Volunteers on committees who are willing to give their time do so out of altruism because they believe in the cause or objectives of that group.The common good is their first aim and their own sense of satisfaction is secondary. The ambitious volunteers who harbour leadership ambitions will usually think of themselves and their needs first and try to impress the rest of the team with their abilities.

The group needs both kinds, or there would be no leaders willing to take on those responsibilities involved in leadership.But one needs to beware the egoist whose intelect is not up to it!


The style of leadership then becomes paramount in determining the effectiveness of any committee and the organization as a whole. Hence those who feel they are engaged in the running of the committee and the organization will happily stay on it and contribute their time, skills and expertise. But those who are determined to be authoritative, will act as bullies and intimidate the committee's members who are too shy or too insecure. This is not a good working environment and eventually the able volunteers will move on.


Selected, elected, appointed or anointed, the new leader takes over.After the shouting and the clapping, the expectations between leader and the team takes over. If popularly elected, most will be happy to welcome and promises of help and cooperation are in order.

The leader with less appeal and support will need to prove him/herself by using everyone's abilities to their utmost capabilities.This is evident in our hung Parliament!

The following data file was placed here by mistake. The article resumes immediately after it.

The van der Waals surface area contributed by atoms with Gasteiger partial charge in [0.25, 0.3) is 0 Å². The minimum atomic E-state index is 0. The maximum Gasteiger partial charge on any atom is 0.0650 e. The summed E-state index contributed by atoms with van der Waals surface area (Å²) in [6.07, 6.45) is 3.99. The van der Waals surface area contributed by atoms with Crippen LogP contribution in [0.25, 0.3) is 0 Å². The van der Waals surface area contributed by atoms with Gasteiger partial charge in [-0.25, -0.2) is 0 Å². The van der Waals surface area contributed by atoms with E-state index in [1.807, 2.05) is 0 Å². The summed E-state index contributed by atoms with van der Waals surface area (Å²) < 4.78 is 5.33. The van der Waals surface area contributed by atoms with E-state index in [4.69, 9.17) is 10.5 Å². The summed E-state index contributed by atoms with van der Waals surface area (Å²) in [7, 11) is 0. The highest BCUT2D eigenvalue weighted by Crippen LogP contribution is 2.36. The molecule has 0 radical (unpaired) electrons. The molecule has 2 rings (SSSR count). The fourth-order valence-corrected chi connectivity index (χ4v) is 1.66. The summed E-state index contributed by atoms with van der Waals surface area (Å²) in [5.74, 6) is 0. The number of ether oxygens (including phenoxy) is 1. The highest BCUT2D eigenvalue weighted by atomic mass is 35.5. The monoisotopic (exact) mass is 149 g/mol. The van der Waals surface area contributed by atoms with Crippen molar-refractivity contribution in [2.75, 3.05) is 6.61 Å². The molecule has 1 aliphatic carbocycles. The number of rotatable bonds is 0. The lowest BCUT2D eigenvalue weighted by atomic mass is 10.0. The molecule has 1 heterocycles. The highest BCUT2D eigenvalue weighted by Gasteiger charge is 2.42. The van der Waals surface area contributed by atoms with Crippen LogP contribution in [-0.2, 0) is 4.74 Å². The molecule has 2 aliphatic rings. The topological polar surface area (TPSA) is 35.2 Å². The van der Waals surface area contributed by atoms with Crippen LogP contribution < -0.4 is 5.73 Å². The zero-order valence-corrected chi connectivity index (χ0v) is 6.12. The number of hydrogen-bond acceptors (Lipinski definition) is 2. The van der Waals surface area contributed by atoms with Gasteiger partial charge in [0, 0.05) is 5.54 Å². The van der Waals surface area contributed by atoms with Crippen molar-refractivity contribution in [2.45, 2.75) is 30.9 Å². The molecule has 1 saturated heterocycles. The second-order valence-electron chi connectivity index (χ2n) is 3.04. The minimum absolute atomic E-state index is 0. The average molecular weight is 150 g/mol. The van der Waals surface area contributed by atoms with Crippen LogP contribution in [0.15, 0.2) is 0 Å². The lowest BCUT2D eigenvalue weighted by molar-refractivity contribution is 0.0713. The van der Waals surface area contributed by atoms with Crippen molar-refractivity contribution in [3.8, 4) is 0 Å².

Then there is the leader who meddles too much in everything that other committee members work on; or the one who will delegate all responsibilities
for a project to an individual without ensuring that there is consultation also with others. If all goes well, the leader takes responsibility but if there is failure, then the other will be blamed!

Sometimes people with ability and ambition will gravitate towards a political Party or particular organization which is sufficiently successful and prestigious in the hope to attain status in their community through it. They may then aim for leadership, but need to offset whatever deficiencies they have, say in people-skills, by teaming up with others who are better at it. It is interesting to watch how these dynamics work within groups in some top organizations or even in political Parties all the way to Parliament.

Some leaders whose egos are bigger than their intelect will surround themselves with those who will massage their egos but meanwhile pursuing their own agendas,- for better or worse!

This is, in general, the most dangerous of the leadership styles for any organization,- political or voluntary because they will resist all forms of criticism and dissent in their organization.

Janet Albrechsten in The Australian argued that "political correctness" stifles free speech in a country and therefore dissent. This is, in extremes, dangerous for democracy.


There are many other combinations and permutations in leadership alignments,- some working better than others depending on the inviduals. Standing up to bullying tactics and the ability to withstand and adapt to criticism,- fair or unfair- are the criteria for good team building and democratic leadership models in a successful organization.But communities also expect strong leadership when the need arises or in crises. The Queensland Premier, Anna Bligh showed that during the recent Queensland floods and she was greatly admired and praised for it.
In the USA, it was President Obama who promised such leadership strength, but the jury is still out whether he has delivered on his promises.
We still await the verdict on our first female PM, Julia Gillard.


The Perils of Global Intolerance:
The United Nations and Durban III

A conference presented by The Hudson Institute and
Touro College Institute on Human Rights and the Holocaust.

Go to www.DurbanWatch.com.